What is going on here is that two dimensional arrays are actually stored in memory as 1D arrays, laid out row after row. (As noted earlier, this is called row-major form.) This allows some convience when processing entire arrays. For example, we can store a Picture type as a two-dimensional array of Pixels and write functions that treats the Pixel[][] array as a 1D Pixel array. We expand this application in the next reading.

For Those With Extra Time ......

Inter-City Distances (May be turned in either individually or with your partner for 6 extra credit points)

Consider the following table that shows the distance, in miles, between eight cities in Iowa. (All distances are reported by the Iowa Department of Transportation.)

Cedar Rapids Council Bluffs Davenport Des Moines Grinnell Iowa City Mason City Sioux City
Cedar Rapids 245 72 114 71 24 134 273
Council Bluffs 245 301 131 182 242 238 95
Davenport 72 301 171 118 56 206 341
Des Moines 114 131 171 51 114 120 194
Grinnell 71 182 118 51 63 127 232
Iowa City 24 242 56 114 63 153 291
Mason City 134 238 206 120 127 153 204
Sioux City 273 95 341 194 232 291 204
  1. Write a program that
    • stores the names of the cities in a char * array,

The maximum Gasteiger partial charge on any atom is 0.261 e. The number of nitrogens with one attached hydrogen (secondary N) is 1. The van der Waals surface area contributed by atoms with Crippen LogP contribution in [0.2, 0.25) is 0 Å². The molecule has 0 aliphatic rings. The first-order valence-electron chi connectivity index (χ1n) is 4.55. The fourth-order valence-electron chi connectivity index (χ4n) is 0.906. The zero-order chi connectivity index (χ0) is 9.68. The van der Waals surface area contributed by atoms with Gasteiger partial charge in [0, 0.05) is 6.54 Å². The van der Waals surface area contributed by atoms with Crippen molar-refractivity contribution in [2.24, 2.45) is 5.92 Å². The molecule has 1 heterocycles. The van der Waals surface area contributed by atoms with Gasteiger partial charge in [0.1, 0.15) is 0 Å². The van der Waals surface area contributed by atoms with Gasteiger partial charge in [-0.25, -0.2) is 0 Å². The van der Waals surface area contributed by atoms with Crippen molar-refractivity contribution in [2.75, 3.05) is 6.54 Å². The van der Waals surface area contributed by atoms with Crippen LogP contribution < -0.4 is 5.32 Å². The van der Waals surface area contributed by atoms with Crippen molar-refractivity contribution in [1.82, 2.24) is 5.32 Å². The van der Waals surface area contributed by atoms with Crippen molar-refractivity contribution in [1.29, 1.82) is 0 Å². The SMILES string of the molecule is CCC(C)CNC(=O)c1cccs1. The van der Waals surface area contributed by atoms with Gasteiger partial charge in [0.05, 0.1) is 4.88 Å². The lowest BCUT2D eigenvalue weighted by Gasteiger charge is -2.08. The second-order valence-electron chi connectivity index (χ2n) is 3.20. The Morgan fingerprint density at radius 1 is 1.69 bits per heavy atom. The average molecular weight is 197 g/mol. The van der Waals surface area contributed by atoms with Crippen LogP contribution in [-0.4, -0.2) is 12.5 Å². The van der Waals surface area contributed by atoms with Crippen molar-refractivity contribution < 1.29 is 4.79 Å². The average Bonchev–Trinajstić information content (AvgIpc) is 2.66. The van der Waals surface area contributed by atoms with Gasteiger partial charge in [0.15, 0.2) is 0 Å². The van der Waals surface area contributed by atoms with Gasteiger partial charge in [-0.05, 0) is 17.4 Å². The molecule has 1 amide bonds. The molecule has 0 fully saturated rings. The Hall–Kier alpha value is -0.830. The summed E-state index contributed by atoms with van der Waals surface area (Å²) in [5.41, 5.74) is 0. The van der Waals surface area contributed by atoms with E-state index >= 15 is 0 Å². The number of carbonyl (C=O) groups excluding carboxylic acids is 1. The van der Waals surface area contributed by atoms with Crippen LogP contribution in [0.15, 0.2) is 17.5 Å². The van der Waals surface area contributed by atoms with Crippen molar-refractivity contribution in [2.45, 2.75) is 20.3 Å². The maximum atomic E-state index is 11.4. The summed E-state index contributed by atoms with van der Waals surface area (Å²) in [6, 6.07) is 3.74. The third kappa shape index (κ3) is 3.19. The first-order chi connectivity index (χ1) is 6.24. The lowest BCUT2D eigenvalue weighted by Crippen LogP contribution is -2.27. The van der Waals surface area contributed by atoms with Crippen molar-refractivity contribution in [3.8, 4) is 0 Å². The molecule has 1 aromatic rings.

• stores the city distances in a 2-dimensional array,
    • prints the table,
    • computes the average distance from each city to all of the other cities,
    • prints the name of the city with the smallest average distance to the other cities,
    • prints the name of the city with the largest average distance to the other cities,
    • finds the maximum distance in the table, and prints names of the the two cities with that distance, and
    • asks the user to enter two city names and prints the distance between those cities.

  2. Step 11 asks you to store the cities in a char * array. Rewrite the program, so the cities are stored in a 2-dimensional array instead. That is, each row of the table will contain text for a city, and the letters will fill in the columns of each row.


    • You can make a series of spaces print by using a command such as printf("%*c", 13, ' ') to print a set of 13 spaces in order to get the first row of the table to align correctly.
    • Council Bluffs is the longest name. Counting the null character at the end of the string, this name requires space for at least 15 characters.
    • Changing a city char * array to a two-dimensional array will require editing only about 6 characters in your program. All of the rest of the program can remain unchanged!